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See Inside May 2007

A Do-It-Yourself Quantum Eraser

Using readily available equipment, you can carry out a home experiment that illustrates one of the weirdest effects in quantum mechanics

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Notoriously, the theory of quantum mechanics reveals a fundamental weirdness in the way the world works. Commonsense notions at the very heart of our everyday perceptions of reality turn out to be violated: contradictory alternatives can coexist, such as an object following two different paths at the same time; objects do not simultaneously have precise positions and velocities; and the properties of objects and events we observe can be subject to an ineradicable randomness that has nothing to do with the imperfection of our tools or our eyesight.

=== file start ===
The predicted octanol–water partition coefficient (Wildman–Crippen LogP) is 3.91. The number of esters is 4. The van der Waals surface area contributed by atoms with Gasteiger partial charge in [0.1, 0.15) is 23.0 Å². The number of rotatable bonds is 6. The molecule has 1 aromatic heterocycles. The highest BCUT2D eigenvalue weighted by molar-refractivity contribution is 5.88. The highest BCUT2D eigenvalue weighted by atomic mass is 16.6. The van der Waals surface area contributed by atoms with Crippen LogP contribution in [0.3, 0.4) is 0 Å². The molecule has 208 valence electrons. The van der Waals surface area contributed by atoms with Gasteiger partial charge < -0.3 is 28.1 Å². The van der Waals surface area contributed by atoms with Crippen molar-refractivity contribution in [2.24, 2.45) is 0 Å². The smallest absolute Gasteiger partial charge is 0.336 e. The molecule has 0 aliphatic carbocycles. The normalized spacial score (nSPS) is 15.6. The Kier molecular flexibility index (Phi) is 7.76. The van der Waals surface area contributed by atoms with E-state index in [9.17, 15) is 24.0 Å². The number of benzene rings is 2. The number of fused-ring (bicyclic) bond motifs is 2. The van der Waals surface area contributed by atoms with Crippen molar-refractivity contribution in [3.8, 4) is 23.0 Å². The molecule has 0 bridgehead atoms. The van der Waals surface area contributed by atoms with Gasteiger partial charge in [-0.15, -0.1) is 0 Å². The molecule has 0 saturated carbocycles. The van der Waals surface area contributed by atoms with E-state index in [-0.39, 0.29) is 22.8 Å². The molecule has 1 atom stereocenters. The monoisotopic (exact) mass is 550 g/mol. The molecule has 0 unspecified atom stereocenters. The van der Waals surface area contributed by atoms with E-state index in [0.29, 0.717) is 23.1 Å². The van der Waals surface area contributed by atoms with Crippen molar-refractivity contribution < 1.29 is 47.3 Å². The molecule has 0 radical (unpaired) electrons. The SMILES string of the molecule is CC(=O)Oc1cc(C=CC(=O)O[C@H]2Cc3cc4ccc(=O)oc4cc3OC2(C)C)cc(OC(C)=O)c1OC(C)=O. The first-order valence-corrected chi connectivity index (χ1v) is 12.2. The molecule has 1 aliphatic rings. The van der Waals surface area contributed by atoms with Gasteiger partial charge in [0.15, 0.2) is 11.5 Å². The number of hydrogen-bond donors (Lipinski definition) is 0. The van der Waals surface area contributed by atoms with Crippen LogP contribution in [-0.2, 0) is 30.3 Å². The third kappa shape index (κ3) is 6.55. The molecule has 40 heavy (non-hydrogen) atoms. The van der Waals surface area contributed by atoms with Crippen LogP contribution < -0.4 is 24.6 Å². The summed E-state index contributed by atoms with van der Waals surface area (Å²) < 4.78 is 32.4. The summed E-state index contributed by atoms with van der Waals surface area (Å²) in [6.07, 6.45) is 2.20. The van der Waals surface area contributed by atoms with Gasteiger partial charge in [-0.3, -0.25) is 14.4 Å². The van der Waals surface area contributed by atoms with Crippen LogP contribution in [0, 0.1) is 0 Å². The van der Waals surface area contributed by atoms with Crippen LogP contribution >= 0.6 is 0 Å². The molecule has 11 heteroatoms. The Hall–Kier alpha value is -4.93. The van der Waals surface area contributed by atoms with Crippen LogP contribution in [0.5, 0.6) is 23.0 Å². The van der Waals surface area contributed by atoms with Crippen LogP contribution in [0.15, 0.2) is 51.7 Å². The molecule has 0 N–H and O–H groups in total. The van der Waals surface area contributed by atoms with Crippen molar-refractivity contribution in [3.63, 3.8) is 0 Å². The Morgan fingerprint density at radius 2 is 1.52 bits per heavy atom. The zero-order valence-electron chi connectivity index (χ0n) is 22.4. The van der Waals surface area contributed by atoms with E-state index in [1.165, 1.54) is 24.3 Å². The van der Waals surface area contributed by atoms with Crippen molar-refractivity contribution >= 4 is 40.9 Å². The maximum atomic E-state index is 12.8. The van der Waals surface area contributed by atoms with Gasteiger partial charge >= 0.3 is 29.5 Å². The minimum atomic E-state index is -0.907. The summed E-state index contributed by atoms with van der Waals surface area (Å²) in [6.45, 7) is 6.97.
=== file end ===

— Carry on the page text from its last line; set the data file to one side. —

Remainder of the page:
Gone is the reliable world in which atoms and other particles travel around like well-behaved billiard balls on the green baize of reality. Instead they behave (sometimes) like waves, becoming dispersed over a region and capable of crisscrossing to form interference patterns.

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